* * * * *

In the latter part of May, 1858, a battle was fought near Shakopee between the Sioux and the Chippewas. A party of Chippewa warriors, under the command of the famous Chief Hole-in-the-day, surprised a body of Sioux on the river bottoms near Shakopee and mercilessly opened fire on them, killing and wounding fifteen or twenty. Eight or ten Chippewas were killed during the engagement. The daily papers sent reporters to the scene of the conflict and they remained in that vicinity several days on the lookout for further engagements. Among the reporters was John W. Sickels, a fresh young man from one of the Eastern cities. He was attached to the Times' editorial staff and furnished that paper with a very graphic description of the events of the preceding days, and closed his report by saying that he was unable to find out the "origin of the difficulty." As the Sioux and Chippewas were hereditary enemies, his closing announcement afforded considerable amusement to the old inhabitants.

* * * * *

The celebration in St. Paul in honor of the successful laying of the Atlantic cable, which took place on the first day of September, 1858, was one of the first as well as one of the most elaborate celebrations that ever occurred in the city. The announcement of the completion of the enterprise, which occurred on the 5th of the previous month, did not reach St. Paul until two or three days later, as there was no telegraphic communication to the city at that time. As soon as messages had been exchanged between Queen Victoria and President Buchanan it was considered safe to make preparations for a grand celebration. Most of the cities throughout the United States were making preparations to celebrate on that day, and St. Paul did not propose to be outdone. The city council appropriated several hundred dollars to assist in the grand jubilation and illumination. An elaborate program was prepared and a procession that would do credit to the city at the present time marched through the principal streets, to the edification of thousands of spectators from the city and surrounding country. To show that a procession in the olden time was very similar to one of the up-to-date affairs, the following order of procession is appended:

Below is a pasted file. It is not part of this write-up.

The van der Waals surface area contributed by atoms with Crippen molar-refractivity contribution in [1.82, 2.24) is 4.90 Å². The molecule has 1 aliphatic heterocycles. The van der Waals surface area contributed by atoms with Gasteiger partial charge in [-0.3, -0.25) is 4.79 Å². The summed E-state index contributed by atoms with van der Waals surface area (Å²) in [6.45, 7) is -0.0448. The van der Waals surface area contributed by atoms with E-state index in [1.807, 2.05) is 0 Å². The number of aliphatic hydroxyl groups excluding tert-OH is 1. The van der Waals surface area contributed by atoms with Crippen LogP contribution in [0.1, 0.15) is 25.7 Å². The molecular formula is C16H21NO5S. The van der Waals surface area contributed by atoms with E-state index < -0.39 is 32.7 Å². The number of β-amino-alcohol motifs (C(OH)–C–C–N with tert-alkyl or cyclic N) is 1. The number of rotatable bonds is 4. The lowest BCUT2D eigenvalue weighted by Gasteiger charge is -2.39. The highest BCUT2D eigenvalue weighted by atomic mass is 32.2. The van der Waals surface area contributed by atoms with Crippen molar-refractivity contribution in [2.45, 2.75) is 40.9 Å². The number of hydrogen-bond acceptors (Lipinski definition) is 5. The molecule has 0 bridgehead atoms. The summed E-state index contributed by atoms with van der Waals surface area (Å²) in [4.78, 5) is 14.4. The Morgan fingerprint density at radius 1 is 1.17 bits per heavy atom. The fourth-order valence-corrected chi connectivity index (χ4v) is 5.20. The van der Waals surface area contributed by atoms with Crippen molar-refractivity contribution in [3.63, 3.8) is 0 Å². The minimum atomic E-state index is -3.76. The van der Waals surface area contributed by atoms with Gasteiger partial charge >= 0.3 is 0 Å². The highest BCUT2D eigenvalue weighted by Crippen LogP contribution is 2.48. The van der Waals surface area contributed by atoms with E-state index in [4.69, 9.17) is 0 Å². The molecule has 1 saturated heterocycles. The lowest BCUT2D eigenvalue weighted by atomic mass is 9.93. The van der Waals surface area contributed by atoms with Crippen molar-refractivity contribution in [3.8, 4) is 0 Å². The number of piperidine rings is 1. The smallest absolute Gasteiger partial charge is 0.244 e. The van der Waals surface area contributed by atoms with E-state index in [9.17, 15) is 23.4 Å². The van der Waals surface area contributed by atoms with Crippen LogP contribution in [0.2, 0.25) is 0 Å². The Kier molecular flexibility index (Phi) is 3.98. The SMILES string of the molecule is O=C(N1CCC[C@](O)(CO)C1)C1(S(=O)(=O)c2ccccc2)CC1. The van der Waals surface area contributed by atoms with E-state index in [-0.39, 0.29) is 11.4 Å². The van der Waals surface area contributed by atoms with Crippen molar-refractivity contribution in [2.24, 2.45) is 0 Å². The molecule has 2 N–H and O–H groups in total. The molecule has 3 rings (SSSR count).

THE PROCESSION.

Escort of Light Cavalry. Band. Pioneer Guard. City Guard. City Battery. Floral procession with escort of Mounted Cadets, representing Queen Victoria, President Buchanan, the different States of the Union, and other devices. The Governor and State Officers in carriages. The Judges of the State in carriages. The Clergy. Officers of the Army. Officers of the Navy. The Municipal Authorities of Neighboring Cities. The Board of Education in Carriages. The Mayor and City Council. Knights Templars on Horseback. Band. Odd Fellows. Druids. Typographical Corps. Band. Officers and Crews of Vessels in Port. Turners. German Reading Society. German Singing Society. Attaches of Postoffice Department. Citizens in Carriages. Citizens on Horseback. Brewers on Horseback. Butchers on Horseback.